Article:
A mess in Manila but Ong’s men get lucky


Looking relaxed: (from left) Cambodia’s coach Felix Dalmas, Myanmar coach Velizar Popov, Philippines coach Goran Milojevic, Malaysia coach Datuk Ong Kim Swee and Timor Leste coach Fabiano Flora at a press conference in Manila yesterday. — AFP

IT was all fumble and grumble in Manila as teams started arriving for the SEA Games but, luckily, the national Under-23 football team did not face any issues in Manila apart from the traffic. Other teams reported having to wait for hours for the team bus and even being brought to the wrong hotel.

Coach Datuk Ong Kim Swee said they faced no problems travelling from the airport to the hotel on Saturday, and were able to conduct their first training session at the Rizal Memorial Stadium on the same day.

“The only thing we cannot control is the traffic in downtown Manila. The jam is going to be massive because there will be crowds for the Games,” he said.

“We have to plan our journey to the stadium well. We have to be careful in terms of our timing.”

Team manager Datuk Seri Subahan Kamal said some stadiums were not completed, but the team would have to manage.

“The dressing rooms are still under renovation. But, we have a big game against Myanmar tomorrow, and our focus is on that match. We just want a good start.”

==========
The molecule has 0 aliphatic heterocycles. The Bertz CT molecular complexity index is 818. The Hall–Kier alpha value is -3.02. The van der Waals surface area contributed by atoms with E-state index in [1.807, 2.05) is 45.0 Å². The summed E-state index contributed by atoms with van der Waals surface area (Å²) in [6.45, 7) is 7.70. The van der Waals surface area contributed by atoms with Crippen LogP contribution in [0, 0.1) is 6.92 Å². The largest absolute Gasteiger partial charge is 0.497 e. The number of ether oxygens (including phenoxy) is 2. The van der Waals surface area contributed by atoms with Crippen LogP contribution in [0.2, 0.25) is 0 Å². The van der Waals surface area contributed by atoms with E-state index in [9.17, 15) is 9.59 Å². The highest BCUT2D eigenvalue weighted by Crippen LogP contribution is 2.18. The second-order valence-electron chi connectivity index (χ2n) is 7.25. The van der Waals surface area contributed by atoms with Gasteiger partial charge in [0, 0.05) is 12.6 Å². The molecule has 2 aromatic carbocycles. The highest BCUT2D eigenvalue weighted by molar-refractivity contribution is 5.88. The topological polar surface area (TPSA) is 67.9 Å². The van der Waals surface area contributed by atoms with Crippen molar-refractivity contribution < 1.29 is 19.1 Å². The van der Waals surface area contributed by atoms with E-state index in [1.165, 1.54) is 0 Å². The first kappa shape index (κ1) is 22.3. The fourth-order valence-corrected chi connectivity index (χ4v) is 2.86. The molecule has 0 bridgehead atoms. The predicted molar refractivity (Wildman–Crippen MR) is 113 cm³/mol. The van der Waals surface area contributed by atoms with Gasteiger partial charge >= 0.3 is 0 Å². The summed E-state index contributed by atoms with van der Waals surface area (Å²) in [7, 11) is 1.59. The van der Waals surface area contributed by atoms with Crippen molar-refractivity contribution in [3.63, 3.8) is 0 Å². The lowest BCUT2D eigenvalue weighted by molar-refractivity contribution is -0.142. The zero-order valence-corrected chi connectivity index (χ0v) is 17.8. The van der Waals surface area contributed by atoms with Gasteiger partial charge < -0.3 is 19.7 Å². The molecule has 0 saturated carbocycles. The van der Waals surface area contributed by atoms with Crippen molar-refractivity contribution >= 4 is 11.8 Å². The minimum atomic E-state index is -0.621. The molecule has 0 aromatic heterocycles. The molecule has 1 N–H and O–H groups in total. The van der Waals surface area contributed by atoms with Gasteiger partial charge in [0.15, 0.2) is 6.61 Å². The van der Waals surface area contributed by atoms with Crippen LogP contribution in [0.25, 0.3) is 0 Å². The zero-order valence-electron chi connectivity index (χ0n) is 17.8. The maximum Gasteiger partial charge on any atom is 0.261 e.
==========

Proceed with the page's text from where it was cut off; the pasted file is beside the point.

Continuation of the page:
At the football press conference, teams moaned over the poor preparation by the organisers.

Some arriving athletes were left stranded for hours at the airport or were driven to the wrong hotel, a logistical nightmare that was lambasted by many. Thailand’s Under-23 coach Akihiro Nishino said his team do not want to use those reasons as an excuse, but wished things were better prepared.

“From our hotel to the training ground, it takes two hours. That is not realistic at all. We had to manage by training on the streets.

“The games will be held on artificial pitches, but we were given a natural pitch for training. It is not good at all.”

Cambodia Under-23 coach Felix Dalmas said his team had to wait for almost nine hours to get to their hotel.

“One thing good about my Cambodian side is they are adaptable to any situation. We know things are not perfect, but the guys took the situation in good spirits.”

Even Myanmar coach Velizar Popov lamented that his team were made to wait at the airport.

“This is not the right image for the Games. We are not happy with some things on our arrival. I do not want to enter into details, because if you start to look for excuses from the first day, you will look for something to blame all the time.

“Our target is to do well. Nothing will stop us from doing that.”

Even at the press conference, Vietnam coach Park Hang-seo questioned the media officer for not allowing other coaches to talk about their preparations.

The Philippines SEA Games organising committee has since offered an explanation, pinning the blame on a last-minute change in travel plans and the afternoon check-in time of the hotel.

“We sincerely apologise to our guests ... for the inconvenience caused to them by the confusion,” the committee said in a statement.

“We ... vow to do better.”
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